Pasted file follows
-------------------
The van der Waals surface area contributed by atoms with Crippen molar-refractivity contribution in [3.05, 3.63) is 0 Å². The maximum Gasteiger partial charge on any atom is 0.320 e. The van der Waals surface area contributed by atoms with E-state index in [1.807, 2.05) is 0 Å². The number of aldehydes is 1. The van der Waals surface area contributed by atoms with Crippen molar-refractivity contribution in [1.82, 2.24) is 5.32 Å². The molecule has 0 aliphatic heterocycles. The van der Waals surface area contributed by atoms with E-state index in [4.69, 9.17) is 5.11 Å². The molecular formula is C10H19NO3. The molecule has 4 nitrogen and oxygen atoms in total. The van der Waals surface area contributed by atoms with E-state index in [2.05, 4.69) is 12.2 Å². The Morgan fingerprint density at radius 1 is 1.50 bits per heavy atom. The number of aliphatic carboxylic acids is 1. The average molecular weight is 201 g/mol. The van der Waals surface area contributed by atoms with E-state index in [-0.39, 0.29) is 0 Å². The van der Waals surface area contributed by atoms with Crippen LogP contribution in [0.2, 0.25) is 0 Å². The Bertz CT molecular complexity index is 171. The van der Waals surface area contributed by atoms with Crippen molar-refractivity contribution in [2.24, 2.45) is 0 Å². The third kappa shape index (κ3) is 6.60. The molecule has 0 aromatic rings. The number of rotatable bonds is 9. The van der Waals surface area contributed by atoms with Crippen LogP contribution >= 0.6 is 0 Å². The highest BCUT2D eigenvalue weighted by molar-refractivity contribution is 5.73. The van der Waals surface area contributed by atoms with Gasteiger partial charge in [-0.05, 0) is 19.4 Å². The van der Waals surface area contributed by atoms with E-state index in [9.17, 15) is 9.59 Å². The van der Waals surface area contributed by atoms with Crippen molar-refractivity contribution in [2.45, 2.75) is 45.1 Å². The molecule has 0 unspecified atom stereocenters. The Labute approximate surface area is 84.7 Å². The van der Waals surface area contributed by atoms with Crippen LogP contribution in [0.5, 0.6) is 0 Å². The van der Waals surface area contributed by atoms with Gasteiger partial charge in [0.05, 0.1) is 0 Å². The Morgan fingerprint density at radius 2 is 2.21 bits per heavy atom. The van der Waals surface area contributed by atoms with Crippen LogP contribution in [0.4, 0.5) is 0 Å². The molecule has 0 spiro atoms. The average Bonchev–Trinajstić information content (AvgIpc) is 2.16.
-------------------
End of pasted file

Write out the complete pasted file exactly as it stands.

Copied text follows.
The van der Waals surface area contributed by atoms with Crippen molar-refractivity contribution in [3.05, 3.63) is 0 Å². The maximum Gasteiger partial charge on any atom is 0.320 e. The van der Waals surface area contributed by atoms with E-state index in [1.807, 2.05) is 0 Å². The number of aldehydes is 1. The van der Waals surface area contributed by atoms with Crippen molar-refractivity contribution in [1.82, 2.24) is 5.32 Å². The molecule has 0 aliphatic heterocycles. The van der Waals surface area contributed by atoms with E-state index in [4.69, 9.17) is 5.11 Å². The molecular formula is C10H19NO3. The molecule has 4 nitrogen and oxygen atoms in total. The van der Waals surface area contributed by atoms with E-state index in [2.05, 4.69) is 12.2 Å². The Morgan fingerprint density at radius 1 is 1.50 bits per heavy atom. The number of aliphatic carboxylic acids is 1. The average molecular weight is 201 g/mol. The van der Waals surface area contributed by atoms with E-state index in [-0.39, 0.29) is 0 Å². The van der Waals surface area contributed by atoms with Crippen LogP contribution in [0.2, 0.25) is 0 Å². The Bertz CT molecular complexity index is 171. The van der Waals surface area contributed by atoms with Crippen molar-refractivity contribution in [2.24, 2.45) is 0 Å². The third kappa shape index (κ3) is 6.60. The molecule has 0 aromatic rings. The number of rotatable bonds is 9. The van der Waals surface area contributed by atoms with Crippen LogP contribution >= 0.6 is 0 Å². The highest BCUT2D eigenvalue weighted by molar-refractivity contribution is 5.73. The van der Waals surface area contributed by atoms with Gasteiger partial charge in [-0.05, 0) is 19.4 Å². The van der Waals surface area contributed by atoms with E-state index in [9.17, 15) is 9.59 Å². The van der Waals surface area contributed by atoms with Crippen molar-refractivity contribution in [2.45, 2.75) is 45.1 Å². The molecule has 0 unspecified atom stereocenters. The Labute approximate surface area is 84.7 Å². The van der Waals surface area contributed by atoms with Crippen LogP contribution in [0.5, 0.6) is 0 Å². The van der Waals surface area contributed by atoms with Gasteiger partial charge in [0.05, 0.1) is 0 Å². The Morgan fingerprint density at radius 2 is 2.21 bits per heavy atom. The van der Waals surface area contributed by atoms with Crippen LogP contribution in [0.4, 0.5) is 0 Å². The molecule has 0 spiro atoms. The average Bonchev–Trinajstić information content (AvgIpc) is 2.16.